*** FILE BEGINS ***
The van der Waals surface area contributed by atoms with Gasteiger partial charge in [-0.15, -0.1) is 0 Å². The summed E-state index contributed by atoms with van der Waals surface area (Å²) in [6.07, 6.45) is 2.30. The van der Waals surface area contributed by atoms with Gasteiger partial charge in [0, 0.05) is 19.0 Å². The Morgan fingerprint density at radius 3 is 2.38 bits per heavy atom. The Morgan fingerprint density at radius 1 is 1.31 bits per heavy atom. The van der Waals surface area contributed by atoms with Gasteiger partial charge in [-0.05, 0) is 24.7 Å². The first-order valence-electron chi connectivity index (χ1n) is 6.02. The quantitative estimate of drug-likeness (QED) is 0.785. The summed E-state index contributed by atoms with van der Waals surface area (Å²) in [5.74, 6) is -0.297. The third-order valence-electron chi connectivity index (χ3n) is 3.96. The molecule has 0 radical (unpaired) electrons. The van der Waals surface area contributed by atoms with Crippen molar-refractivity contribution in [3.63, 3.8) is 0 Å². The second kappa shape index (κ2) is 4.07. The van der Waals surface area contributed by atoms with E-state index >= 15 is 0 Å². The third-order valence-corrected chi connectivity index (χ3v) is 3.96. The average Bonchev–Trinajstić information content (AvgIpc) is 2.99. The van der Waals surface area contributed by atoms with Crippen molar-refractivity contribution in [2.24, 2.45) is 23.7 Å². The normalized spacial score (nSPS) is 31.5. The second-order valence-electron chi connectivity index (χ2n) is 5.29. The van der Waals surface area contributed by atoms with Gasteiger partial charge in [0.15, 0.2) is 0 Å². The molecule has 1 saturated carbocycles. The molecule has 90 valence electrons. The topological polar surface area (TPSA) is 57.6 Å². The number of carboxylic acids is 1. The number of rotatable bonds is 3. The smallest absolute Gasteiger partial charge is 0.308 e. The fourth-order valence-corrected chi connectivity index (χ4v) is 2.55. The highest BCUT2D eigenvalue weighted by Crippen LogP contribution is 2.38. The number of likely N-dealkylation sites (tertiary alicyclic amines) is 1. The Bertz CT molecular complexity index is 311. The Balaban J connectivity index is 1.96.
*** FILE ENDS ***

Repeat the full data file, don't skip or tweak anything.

The van der Waals surface area contributed by atoms with Gasteiger partial charge in [-0.15, -0.1) is 0 Å². The summed E-state index contributed by atoms with van der Waals surface area (Å²) in [6.07, 6.45) is 2.30. The van der Waals surface area contributed by atoms with Gasteiger partial charge in [0, 0.05) is 19.0 Å². The Morgan fingerprint density at radius 3 is 2.38 bits per heavy atom. The Morgan fingerprint density at radius 1 is 1.31 bits per heavy atom. The van der Waals surface area contributed by atoms with Gasteiger partial charge in [-0.05, 0) is 24.7 Å². The first-order valence-electron chi connectivity index (χ1n) is 6.02. The quantitative estimate of drug-likeness (QED) is 0.785. The summed E-state index contributed by atoms with van der Waals surface area (Å²) in [5.74, 6) is -0.297. The third-order valence-electron chi connectivity index (χ3n) is 3.96. The molecule has 0 radical (unpaired) electrons. The van der Waals surface area contributed by atoms with Crippen molar-refractivity contribution in [3.63, 3.8) is 0 Å². The second kappa shape index (κ2) is 4.07. The van der Waals surface area contributed by atoms with E-state index >= 15 is 0 Å². The third-order valence-corrected chi connectivity index (χ3v) is 3.96. The average Bonchev–Trinajstić information content (AvgIpc) is 2.99. The van der Waals surface area contributed by atoms with Crippen molar-refractivity contribution in [2.24, 2.45) is 23.7 Å². The normalized spacial score (nSPS) is 31.5. The second-order valence-electron chi connectivity index (χ2n) is 5.29. The van der Waals surface area contributed by atoms with Gasteiger partial charge in [0.15, 0.2) is 0 Å². The molecule has 1 saturated carbocycles. The molecule has 90 valence electrons. The topological polar surface area (TPSA) is 57.6 Å². The number of carboxylic acids is 1. The number of rotatable bonds is 3. The smallest absolute Gasteiger partial charge is 0.308 e. The fourth-order valence-corrected chi connectivity index (χ4v) is 2.55. The highest BCUT2D eigenvalue weighted by Crippen LogP contribution is 2.38. The number of likely N-dealkylation sites (tertiary alicyclic amines) is 1. The Bertz CT molecular complexity index is 311. The Balaban J connectivity index is 1.96.